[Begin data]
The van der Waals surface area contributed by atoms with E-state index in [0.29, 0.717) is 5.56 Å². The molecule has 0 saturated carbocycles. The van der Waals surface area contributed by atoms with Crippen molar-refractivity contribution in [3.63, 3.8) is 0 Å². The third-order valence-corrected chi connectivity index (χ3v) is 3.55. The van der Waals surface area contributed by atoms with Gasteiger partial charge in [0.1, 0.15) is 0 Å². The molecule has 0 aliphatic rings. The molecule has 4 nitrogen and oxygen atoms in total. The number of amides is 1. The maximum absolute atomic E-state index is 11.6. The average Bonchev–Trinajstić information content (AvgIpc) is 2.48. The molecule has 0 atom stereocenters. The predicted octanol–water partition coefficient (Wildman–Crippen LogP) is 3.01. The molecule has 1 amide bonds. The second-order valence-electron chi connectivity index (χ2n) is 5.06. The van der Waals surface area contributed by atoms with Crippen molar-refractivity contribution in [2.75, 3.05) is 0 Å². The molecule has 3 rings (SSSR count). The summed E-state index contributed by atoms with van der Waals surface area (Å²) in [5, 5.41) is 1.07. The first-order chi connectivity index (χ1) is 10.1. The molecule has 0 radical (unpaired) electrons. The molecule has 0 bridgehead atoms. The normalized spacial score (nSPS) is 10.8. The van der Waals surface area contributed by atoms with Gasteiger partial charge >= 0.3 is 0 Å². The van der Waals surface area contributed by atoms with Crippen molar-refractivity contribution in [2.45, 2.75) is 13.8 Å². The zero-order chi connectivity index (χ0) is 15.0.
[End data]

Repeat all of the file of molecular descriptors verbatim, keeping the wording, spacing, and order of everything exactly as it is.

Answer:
The van der Waals surface area contributed by atoms with E-state index in [0.29, 0.717) is 5.56 Å². The molecule has 0 saturated carbocycles. The van der Waals surface area contributed by atoms with Crippen molar-refractivity contribution in [3.63, 3.8) is 0 Å². The third-order valence-corrected chi connectivity index (χ3v) is 3.55. The van der Waals surface area contributed by atoms with Gasteiger partial charge in [0.1, 0.15) is 0 Å². The molecule has 0 aliphatic rings. The molecule has 4 nitrogen and oxygen atoms in total. The number of amides is 1. The maximum absolute atomic E-state index is 11.6. The average Bonchev–Trinajstić information content (AvgIpc) is 2.48. The molecule has 0 atom stereocenters. The predicted octanol–water partition coefficient (Wildman–Crippen LogP) is 3.01. The molecule has 1 amide bonds. The second-order valence-electron chi connectivity index (χ2n) is 5.06. The van der Waals surface area contributed by atoms with Crippen molar-refractivity contribution in [2.75, 3.05) is 0 Å². The molecule has 3 rings (SSSR count). The summed E-state index contributed by atoms with van der Waals surface area (Å²) in [5, 5.41) is 1.07. The first-order chi connectivity index (χ1) is 10.1. The molecule has 0 radical (unpaired) electrons. The molecule has 0 bridgehead atoms. The normalized spacial score (nSPS) is 10.8. The van der Waals surface area contributed by atoms with Gasteiger partial charge >= 0.3 is 0 Å². The van der Waals surface area contributed by atoms with Crippen molar-refractivity contribution in [2.45, 2.75) is 13.8 Å². The zero-order chi connectivity index (χ0) is 15.0.